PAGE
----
A Mormon, a Catholic, and a Newt Walk Into a Church …

So, a Mormon, a Catholic, and a Newt walk into a Church looking for votes.  The Mormon keeps the religious talk to a minimum because, well, a good number of the members of the Church think he is part of a cult – and a good rule of thumb for cult members in church is to be seen and not heard on matters of religion.  Now, he has the right stances on the political issues that matter, but since he didn’t always have the right stances, he prefers to spend his time looking reverential and awkwardly singing hymns.  The Catholic is a true believer – not necessarily in the religious conversion sense – there are at least a few in the congregation that aren’t sure whether someone who prays to Mary can really be saved – but, rather, in the ideological sense.  He really believes in the deeply conservative social issues that fire up the Churchgoers deep within their collective loins, or, if you prefer, bosoms.  He is not afraid of strong language and dogmatic stances and doesn’t back down from invoking righteous indignation at everything from John F. Kennedy to Health Care Reform. The Newt, well the Newt is a special case.  The Newt speaks the language of the Church the best of all – redemption, retribution, and certainty in who to blame.  He declares war on the media elite. He warns of a war on Christians being conducted by the President.[1]  He is a prophet.  He is a defender of the faith.  He is a cultural warrior.  He is a man who twice left wives in their darkest hour for other women.  The congregation doesn’t know what to make of Newt.  They find themselves simultaneously saying Amen to his message while whispering about whether they want to invite him to Sunday dinner.  The Churches that comprise the Christian Right find themselves at an odd place this primary season:  being courted by a Mormon, a Catholic, and an Adulterer.  Somewhere, you have to think, that Jerry Falwell is rolling over in his grave.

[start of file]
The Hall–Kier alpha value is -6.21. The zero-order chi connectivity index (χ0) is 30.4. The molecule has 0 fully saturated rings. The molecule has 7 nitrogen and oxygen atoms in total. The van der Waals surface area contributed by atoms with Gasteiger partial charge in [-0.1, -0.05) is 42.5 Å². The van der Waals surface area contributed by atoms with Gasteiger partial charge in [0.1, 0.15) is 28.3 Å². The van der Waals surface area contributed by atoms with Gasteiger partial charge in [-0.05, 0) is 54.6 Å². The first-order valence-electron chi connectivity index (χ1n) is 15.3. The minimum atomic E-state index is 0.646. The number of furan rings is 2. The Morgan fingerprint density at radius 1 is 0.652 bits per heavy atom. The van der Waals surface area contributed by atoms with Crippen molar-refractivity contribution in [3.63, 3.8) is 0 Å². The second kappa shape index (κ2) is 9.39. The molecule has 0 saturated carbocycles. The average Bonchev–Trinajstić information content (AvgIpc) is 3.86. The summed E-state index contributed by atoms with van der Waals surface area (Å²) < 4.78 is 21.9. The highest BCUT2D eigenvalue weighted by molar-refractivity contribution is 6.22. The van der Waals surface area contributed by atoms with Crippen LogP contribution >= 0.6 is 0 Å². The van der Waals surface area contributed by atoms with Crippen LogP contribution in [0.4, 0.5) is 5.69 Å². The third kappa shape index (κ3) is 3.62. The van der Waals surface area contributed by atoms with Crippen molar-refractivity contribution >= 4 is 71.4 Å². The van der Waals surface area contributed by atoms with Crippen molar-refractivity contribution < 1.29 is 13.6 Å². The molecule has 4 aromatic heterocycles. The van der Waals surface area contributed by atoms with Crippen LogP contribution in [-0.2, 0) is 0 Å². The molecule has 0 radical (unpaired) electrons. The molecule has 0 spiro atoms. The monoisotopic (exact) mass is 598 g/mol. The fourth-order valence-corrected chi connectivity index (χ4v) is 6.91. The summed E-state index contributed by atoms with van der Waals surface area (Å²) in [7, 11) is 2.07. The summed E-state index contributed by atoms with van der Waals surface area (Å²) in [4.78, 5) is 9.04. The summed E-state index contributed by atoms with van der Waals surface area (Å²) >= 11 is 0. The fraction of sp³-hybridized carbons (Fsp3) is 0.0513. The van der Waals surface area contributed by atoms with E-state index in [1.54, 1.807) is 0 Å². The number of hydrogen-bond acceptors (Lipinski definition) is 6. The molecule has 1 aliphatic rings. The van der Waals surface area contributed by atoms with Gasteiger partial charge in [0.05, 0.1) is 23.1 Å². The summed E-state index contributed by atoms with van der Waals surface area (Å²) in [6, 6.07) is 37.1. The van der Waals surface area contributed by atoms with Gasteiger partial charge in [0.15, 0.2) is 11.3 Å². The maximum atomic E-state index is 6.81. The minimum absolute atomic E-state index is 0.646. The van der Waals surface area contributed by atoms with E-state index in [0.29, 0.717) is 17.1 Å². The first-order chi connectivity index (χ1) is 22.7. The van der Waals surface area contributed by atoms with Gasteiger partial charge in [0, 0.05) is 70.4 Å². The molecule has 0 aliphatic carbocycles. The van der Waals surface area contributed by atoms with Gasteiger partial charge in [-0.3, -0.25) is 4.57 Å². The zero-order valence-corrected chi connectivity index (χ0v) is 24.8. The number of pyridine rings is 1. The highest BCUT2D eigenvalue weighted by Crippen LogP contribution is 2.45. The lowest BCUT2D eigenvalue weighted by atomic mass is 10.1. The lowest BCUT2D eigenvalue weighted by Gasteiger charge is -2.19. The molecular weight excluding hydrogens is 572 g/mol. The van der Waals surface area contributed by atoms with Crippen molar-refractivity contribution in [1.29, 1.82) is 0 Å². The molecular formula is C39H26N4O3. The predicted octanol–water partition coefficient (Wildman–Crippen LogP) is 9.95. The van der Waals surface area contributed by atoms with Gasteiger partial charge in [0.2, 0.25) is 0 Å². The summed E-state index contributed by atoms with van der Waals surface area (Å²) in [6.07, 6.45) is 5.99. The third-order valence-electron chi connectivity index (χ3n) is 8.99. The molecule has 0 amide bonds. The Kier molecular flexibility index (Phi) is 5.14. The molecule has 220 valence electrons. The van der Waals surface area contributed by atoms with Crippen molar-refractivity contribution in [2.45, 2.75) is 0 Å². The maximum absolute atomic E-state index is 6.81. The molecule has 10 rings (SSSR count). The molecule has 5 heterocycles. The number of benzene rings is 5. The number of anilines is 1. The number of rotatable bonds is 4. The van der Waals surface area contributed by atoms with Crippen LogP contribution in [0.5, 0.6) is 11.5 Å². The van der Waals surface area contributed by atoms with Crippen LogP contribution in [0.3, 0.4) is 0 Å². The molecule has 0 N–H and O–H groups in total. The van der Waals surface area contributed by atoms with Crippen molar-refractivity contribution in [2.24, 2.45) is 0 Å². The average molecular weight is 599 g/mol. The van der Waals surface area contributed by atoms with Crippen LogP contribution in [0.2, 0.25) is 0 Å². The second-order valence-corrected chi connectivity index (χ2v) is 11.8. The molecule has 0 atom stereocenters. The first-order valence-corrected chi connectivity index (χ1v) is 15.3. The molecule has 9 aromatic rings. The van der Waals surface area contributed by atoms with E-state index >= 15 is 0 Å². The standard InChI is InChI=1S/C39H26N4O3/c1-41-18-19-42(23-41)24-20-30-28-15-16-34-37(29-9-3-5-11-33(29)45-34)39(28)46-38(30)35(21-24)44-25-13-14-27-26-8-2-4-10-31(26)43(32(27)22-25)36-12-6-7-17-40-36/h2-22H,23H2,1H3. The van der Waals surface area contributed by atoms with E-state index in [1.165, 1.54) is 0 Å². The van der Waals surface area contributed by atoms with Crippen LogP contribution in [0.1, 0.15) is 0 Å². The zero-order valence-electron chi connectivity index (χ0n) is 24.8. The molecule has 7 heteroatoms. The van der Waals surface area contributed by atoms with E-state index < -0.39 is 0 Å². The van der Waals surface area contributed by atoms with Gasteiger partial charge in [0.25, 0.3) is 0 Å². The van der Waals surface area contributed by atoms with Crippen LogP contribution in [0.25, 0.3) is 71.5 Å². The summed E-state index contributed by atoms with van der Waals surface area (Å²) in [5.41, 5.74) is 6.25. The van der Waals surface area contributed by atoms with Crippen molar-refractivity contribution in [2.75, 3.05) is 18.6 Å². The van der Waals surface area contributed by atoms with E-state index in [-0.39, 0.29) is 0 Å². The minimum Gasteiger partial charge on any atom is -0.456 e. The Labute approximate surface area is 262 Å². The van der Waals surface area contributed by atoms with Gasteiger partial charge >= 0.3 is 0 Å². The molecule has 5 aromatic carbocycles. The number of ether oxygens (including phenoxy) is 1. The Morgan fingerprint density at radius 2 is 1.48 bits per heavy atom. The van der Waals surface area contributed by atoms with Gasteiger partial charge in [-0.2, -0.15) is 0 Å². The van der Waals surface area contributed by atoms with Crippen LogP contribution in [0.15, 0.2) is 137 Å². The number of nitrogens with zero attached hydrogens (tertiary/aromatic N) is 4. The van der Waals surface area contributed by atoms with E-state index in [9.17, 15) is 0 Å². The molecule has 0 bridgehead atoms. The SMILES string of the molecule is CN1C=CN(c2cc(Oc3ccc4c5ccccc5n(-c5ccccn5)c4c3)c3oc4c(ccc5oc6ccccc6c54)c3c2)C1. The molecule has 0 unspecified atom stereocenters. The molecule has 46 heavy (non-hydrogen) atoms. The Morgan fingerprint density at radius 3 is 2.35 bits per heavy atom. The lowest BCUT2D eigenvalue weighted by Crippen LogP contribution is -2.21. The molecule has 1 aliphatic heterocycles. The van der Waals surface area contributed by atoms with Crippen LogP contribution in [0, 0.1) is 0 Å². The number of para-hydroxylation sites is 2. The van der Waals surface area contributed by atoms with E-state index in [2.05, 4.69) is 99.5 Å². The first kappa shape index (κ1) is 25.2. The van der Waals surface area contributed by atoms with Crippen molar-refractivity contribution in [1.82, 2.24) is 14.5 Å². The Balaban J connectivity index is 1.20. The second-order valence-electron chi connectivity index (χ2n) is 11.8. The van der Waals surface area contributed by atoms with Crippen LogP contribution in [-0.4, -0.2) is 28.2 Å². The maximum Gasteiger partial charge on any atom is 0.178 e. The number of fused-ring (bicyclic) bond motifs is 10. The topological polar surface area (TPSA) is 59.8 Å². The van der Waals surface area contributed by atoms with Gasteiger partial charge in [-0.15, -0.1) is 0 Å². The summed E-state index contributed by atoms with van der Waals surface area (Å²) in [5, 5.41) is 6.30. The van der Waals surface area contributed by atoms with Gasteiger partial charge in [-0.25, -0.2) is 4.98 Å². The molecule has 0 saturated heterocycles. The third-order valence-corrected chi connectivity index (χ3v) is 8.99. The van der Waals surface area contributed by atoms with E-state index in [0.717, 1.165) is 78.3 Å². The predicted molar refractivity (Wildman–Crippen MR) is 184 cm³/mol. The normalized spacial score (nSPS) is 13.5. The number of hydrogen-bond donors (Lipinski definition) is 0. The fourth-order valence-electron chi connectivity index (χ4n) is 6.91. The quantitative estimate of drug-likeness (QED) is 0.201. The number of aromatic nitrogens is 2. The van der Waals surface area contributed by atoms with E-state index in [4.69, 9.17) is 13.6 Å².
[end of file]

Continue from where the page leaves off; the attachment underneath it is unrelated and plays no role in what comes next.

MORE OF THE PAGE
It is a fascinating turn of events that sees the Christian Right led by men who have faiths and backgrounds that would not permit them to preach from most evangelical pulpits on matters of faith.  What started as a highly evangelical, overwhelmingly protestant, political movement in 1979 with the founding of the Moral Majority by Reverend Falwell, has become a loose association of mostly angry middle-class white folks, who hold a wide variety of faiths, but share a very passionate belief that President Obama is destroying their Country.   In 2012, the orienting principle of the Christian Right is no longer theological homogeneity, or an evangelistic crusade, but, rather, cultural preservation.  This shift may not be a bad thing, but it certainly is an interesting thing.